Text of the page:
The alternative with some competitors is to try to write this in MDX, which may be difficult for average JIRA users.
As a JIRA-native add-on, this means that you can also leverage JQL functions bundled in other installed add-ons (like ScriptRunner’s extensive set of filters).
Performance and Scalability
We get a significant number of Dataplane clients who have “graduated” from other products due to server performance problems. Some competitors package third-party BI servers and attempt to run them on your JIRA server, which results in a very “fat" add-on that consumes a lot of memory on the JIRA server. The “cube” analysis model also makes it very easy for users to create report requests which create excessive demands and take down the JIRA server.
Dataplane is a 100%-native Java application that runs direct Java bytecode on the JVM, which makes it very fast. Dataplane was born out of Arsenale’s past work as Atlassian Expert consultants starting in 2009. In heavily-loaded JIRA instances, the bottleneck is almost always the JIRA server, and the database server is often sitting around doing nothing. We used this knowledge when building Dataplane in order to offload the vast majority of the reporting workload onto the database server.
This has two main advantages:
if you need to scale part of your system, it is vastly cheaper(*) and easier to scale your database server than it is to scale to JIRA Data Center, and
in the event that you get a huge influx of simultaneous users and the capacity of your system does reach the limit, Dataplane may get slowed down, but the rest of JIRA will stay up and continue to perform well.
(*) with a possible exception for Oracle databases, although you should still check your pricing agreement with them!
General Reporting Topics
Want to report on some standard third-party fields that you use in the rest of JIRA, like Valiantys nFeed or ScriptRunner Scripted Fields? Dataplane supports these fields natively and out of the box. You are out of luck with many of our competitors.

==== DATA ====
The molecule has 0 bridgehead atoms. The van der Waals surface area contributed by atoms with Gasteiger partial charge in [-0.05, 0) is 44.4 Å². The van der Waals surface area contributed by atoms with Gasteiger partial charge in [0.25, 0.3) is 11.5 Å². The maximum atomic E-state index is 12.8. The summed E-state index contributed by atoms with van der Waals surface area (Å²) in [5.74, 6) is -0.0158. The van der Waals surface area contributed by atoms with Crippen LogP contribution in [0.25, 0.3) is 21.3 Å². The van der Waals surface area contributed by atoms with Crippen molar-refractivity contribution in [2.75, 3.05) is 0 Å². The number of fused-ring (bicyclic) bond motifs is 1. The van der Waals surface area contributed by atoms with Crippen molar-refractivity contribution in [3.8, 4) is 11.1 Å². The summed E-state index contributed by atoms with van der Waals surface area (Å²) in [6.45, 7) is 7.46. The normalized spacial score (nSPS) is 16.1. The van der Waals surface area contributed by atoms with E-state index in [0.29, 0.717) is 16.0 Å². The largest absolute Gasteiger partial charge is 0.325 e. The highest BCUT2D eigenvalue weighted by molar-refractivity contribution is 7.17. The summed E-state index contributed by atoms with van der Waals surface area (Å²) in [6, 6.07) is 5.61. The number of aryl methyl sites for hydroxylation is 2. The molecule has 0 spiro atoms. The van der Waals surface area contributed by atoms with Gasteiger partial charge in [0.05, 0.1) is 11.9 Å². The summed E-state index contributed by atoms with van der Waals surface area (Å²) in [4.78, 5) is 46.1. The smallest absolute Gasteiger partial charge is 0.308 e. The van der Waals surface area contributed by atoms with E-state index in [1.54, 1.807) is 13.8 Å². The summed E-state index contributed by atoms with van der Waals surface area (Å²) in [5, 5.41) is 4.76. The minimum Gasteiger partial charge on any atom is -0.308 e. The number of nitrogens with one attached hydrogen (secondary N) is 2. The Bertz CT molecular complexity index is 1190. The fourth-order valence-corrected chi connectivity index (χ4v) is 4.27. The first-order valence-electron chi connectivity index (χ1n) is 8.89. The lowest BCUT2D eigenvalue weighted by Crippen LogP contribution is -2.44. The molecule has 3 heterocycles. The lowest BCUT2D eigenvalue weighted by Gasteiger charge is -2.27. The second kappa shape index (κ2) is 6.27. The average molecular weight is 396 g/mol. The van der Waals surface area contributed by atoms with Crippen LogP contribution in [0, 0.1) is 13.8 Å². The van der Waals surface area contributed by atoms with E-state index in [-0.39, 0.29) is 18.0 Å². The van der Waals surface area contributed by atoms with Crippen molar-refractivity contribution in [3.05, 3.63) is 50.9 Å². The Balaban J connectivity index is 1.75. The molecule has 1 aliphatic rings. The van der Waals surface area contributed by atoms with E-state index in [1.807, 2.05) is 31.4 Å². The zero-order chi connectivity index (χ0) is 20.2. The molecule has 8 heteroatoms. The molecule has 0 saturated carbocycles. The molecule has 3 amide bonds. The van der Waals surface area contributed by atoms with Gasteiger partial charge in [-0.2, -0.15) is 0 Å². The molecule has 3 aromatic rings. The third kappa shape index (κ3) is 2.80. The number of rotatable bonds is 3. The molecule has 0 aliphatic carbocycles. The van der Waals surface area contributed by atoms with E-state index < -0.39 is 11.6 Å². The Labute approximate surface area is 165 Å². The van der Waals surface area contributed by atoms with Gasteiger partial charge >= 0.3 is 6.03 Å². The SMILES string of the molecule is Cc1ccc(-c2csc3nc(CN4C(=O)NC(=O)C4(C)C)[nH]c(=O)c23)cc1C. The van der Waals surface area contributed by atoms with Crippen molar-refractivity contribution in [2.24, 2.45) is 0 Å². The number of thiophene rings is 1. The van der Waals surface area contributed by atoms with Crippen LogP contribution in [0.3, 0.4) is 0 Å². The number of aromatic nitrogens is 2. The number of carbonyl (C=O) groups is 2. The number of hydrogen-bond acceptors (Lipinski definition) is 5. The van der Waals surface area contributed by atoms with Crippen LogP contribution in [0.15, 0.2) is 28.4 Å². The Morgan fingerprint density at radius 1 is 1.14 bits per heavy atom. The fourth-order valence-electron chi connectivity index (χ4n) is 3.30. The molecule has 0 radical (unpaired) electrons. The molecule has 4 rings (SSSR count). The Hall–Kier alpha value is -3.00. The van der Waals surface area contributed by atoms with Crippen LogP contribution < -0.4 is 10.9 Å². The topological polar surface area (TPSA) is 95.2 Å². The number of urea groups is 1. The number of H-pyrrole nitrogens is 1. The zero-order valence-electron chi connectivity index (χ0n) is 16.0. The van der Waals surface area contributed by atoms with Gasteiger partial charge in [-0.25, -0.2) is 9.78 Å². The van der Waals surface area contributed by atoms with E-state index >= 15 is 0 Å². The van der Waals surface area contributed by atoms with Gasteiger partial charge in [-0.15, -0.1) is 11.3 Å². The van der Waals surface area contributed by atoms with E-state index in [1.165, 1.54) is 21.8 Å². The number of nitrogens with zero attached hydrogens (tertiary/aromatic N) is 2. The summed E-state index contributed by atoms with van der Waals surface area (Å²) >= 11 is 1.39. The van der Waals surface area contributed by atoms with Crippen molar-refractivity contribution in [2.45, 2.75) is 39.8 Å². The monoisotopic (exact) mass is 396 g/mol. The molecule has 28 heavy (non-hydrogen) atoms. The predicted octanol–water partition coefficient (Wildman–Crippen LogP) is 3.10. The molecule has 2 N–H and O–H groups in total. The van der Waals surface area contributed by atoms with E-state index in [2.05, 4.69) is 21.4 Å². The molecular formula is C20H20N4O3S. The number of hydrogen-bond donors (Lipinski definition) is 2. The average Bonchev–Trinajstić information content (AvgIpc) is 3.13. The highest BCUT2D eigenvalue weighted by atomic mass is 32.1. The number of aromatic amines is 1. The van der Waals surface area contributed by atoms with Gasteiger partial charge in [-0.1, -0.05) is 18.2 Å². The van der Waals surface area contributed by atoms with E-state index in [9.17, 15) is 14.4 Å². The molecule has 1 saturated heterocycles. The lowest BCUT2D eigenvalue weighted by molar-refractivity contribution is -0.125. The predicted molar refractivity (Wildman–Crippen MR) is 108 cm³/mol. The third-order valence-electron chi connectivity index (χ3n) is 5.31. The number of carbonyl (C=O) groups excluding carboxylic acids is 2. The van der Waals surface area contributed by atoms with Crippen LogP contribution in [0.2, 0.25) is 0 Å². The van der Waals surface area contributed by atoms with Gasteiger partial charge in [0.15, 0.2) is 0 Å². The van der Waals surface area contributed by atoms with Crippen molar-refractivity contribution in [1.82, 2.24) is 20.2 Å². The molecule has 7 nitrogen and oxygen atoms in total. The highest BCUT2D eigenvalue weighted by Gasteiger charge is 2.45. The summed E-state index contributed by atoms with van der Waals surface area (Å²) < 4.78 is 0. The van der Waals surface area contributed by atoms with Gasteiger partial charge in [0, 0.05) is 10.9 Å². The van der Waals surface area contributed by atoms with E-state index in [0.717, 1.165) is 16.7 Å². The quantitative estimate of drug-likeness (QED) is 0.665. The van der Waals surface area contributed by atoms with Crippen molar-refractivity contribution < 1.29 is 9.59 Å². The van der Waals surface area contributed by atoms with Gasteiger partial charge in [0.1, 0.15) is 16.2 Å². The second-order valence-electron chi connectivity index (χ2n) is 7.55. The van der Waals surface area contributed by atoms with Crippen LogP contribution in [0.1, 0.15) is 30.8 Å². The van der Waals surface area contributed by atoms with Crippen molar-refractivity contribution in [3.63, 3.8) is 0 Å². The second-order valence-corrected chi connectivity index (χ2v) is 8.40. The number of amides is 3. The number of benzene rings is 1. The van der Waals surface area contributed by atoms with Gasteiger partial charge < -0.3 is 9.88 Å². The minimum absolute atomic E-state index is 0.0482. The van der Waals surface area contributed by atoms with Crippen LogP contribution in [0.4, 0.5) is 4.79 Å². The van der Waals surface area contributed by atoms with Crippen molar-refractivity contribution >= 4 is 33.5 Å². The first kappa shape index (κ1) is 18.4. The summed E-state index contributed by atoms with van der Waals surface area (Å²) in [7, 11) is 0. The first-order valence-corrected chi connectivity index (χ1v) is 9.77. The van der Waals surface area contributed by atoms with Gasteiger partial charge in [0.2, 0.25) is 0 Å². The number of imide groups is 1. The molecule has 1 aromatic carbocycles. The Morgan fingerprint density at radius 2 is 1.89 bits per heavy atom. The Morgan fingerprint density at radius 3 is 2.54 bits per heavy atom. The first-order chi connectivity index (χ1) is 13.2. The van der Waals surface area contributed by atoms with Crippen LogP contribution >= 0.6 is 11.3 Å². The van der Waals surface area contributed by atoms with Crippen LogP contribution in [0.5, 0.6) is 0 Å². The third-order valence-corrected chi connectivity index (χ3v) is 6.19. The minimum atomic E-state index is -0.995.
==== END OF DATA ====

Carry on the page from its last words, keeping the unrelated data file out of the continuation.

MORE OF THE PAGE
Dataplane indexes your JIRA data in real time. Cube-based reporting products are usually limited to doing periodic ETL transformations of JIRA data, which means that you need to wait for the next scheduled import (10 minutes, 1 hour, or whatever the administrator has configured) in order to see updates.
Often, users will be trying to create a report, but they will find that a specific issue shown on the chart was accidentally tagged with the wrong Fix Version, Component or some other data. Once you fix the data in JIRA, the updated chart is available immediately and it can be exported to send to the management team or integrated in the desired presentation without having to wait.
With competitors, your users need to wait for the next ETL before running the report again and their workflow is interrupted. On larger instances with many issues, administrators typically configure the ETL to happen at longer intervals for performance reasons, so this can be a long time.
Dataplane’s set of built-in reports was designed to meet the vast majority of end users’ needs out of the box and without requiring them to be data experts…and we think we have succeeded.
In addition, many different reports that might seem impossible with Dataplane can actually be done, sometimes using ScriptRunner’s Scripted Fields, Dataplane’s Customizer Scripts, or some other methods. Our support team is responsive and we’re more than happy to help you out. Try us!
Of course, Dataplane also comes with a free 30-day trial and we highly recommend that you try it out for yourself. Our experienced support team is ready to step in and assist as needed during your trial period.